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DOUGLASS v. LEWIS.

SUPREME COURT OF THE UNITED STATES


decided: May 13, 1889.

DOUGLASS
v.
LEWIS.

ERROR TO THE SUPREME COURT OF THE TERRITORY OF NEW MEXICO.

Author: Fuller

[ 131 U.S. Page 80]

 MR. CHIEF JUSTICE FULLER, after stating the case, delivered the opinion of the court.

Assuming that defendants in error failed to sustain their plea that they "were lawfully seized of an indefeasible estate, and in possession of a title in fee simple in and to the said real property, and then had good right and full power to convey the same," counsel for plaintiff in error state their position "in the following propositions: 1. The covenant of warranty which is found written in the deed does not exclude the statutory covenants; these latter must be considered as express

[ 131 U.S. Page 81]

     covenants, having the same effect as though written out in full in the instrument of conveyance. 2. The statutory covenant of seisin is a general covenant, unlimited by any restrictive words found in the second statutory covenant. 3. The covenant of seisin is broken, if at all, as soon as it is made. 4. The plaintiff is only required to declare its breach, and need neither aver eviction or damages. 5. The burden of proof is on defendant. 6. The measure of damages is the purchase money and interest."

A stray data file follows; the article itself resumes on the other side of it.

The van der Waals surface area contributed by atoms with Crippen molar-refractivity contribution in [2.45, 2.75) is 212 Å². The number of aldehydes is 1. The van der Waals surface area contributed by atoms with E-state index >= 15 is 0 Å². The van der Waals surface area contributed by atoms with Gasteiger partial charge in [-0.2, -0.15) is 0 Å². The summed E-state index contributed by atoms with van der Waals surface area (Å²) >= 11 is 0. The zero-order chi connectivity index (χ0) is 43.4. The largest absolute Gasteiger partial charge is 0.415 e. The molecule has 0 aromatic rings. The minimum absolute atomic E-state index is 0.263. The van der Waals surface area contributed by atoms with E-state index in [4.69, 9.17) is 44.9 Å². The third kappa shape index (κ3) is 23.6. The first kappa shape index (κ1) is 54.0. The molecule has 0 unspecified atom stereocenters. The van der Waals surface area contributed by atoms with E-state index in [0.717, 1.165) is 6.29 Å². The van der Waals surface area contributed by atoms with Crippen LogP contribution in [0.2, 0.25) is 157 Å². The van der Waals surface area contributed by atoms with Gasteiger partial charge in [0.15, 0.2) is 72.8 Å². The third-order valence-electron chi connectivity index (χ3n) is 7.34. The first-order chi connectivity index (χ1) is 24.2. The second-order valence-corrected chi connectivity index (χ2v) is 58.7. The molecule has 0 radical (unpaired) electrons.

The defendants in error by their deed entered into a general covenant of warranty, but it is claimed that in virtue of the statute they are to be held in addition to a general covenant of seisin, a limited covenant as to encumbrances, and a general covenant of further assurance.

The statute relied on is as follows: